In general a lot of our attempt at creating properties that aren't special purpose but that can be used more generally result in more expansive queries. We could have cheaper queries if we would replace every combination of significant event (P793) with a qualifier with it's own property but we don't.
Having human/non-human maleness in the same item makes it easier for new users to learn how to specify sex or gender (P21) even if the sorting problem would be solved. Reducing the complexity of our content to make Wikidata more approachable has benefits.
My first instinct was to complaing about the sorting algorithm. I did talk with Lydia about the software and after I had that conversation, I spent more effort to look into why the algorithm might find that it makes sense to sort "male organsim" higher. The fact that male (Q6581097) has no sitelinks and male organism (Q44148) has a lot is likely the reason. Tuning around it might not make sense. Telling the software that if the item that's edited is instance of (P31) human (Q5) it should know that male (Q6581097) is meant seems to be a solution that leads to queries that have to be made every time a property gets filled that are too expensive. ChristianKl () 13:06, 2 December 2017 (UTC)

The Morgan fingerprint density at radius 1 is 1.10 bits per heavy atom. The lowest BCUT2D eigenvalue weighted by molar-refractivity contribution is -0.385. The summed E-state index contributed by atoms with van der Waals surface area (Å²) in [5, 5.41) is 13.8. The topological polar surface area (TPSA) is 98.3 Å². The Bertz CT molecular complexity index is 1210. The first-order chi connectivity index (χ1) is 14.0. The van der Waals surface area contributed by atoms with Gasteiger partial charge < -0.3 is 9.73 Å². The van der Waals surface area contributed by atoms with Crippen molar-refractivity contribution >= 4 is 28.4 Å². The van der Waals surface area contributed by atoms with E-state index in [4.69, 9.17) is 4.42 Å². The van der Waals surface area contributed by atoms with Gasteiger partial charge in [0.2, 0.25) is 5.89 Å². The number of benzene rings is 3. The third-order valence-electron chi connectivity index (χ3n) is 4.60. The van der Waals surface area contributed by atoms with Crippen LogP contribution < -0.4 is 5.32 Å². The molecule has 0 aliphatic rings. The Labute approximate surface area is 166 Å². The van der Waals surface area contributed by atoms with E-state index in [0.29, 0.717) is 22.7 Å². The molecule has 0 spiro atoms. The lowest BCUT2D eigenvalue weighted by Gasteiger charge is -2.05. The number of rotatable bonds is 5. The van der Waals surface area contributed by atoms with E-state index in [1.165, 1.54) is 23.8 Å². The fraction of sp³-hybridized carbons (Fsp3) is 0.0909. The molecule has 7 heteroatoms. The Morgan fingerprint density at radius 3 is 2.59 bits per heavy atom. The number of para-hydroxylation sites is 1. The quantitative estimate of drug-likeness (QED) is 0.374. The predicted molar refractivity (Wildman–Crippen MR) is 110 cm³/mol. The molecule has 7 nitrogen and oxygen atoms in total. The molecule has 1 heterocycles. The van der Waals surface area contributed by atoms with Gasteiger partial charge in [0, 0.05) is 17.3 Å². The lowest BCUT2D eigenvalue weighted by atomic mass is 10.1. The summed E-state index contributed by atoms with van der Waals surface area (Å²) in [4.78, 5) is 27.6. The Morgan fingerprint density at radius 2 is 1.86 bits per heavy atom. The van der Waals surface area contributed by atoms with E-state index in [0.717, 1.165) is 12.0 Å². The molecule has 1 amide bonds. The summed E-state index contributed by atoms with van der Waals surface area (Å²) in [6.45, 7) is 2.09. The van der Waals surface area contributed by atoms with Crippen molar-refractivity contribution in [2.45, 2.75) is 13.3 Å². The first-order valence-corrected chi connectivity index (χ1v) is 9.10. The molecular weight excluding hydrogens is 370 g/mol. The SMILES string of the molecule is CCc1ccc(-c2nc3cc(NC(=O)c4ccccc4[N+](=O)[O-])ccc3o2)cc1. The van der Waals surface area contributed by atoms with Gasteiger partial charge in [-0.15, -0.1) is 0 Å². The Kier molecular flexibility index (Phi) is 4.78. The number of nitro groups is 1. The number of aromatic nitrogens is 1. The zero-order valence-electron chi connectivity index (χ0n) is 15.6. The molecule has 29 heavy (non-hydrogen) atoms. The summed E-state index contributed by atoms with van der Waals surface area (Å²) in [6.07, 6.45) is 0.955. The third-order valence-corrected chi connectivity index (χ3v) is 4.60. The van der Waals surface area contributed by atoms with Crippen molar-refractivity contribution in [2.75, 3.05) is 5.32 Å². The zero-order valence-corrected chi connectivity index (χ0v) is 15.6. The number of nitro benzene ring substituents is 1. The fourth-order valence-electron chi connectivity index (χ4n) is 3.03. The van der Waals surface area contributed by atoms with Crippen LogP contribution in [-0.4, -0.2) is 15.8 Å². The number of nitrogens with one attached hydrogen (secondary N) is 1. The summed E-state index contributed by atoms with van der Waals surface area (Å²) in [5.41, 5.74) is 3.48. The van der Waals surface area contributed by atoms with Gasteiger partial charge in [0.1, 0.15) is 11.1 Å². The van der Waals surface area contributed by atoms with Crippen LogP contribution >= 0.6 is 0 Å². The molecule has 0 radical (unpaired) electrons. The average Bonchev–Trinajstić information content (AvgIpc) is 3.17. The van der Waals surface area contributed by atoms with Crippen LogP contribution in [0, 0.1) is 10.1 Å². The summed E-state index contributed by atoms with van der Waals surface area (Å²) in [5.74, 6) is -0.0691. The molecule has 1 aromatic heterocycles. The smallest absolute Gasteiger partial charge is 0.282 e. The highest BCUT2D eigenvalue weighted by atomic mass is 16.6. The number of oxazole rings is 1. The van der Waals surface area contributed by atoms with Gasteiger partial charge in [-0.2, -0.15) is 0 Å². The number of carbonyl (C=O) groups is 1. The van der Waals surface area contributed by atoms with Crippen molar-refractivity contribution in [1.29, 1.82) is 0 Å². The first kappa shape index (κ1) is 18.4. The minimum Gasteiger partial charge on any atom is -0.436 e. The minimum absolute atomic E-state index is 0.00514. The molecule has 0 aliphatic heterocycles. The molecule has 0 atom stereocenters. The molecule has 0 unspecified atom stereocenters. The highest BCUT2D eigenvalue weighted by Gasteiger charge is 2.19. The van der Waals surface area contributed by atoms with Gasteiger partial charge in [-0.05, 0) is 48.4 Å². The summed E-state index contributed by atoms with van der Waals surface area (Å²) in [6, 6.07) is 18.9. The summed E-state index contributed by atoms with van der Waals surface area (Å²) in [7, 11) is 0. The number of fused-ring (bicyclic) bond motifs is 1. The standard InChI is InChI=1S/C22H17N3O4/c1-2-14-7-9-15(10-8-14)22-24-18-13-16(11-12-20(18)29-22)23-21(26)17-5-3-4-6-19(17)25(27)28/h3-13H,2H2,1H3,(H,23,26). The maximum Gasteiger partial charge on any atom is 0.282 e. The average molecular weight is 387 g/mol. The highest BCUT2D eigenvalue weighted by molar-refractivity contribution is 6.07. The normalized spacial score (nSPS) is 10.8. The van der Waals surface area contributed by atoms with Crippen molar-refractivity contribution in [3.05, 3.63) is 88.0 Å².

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Pictogram voting comment.svg Notified participants of WikiProject TaxonomyChristianKl (talk) 15:11, 24 June 2017 (UTC) Melderick (talk) 12:22, 25 July 2017 (UTC) Richard Arthur Norton Jklamo (talk) 20:21, 14 October 2017 (UTC) Sam Wilson Gap9551 (talk) 18:41, 5 November 2017 (UTC)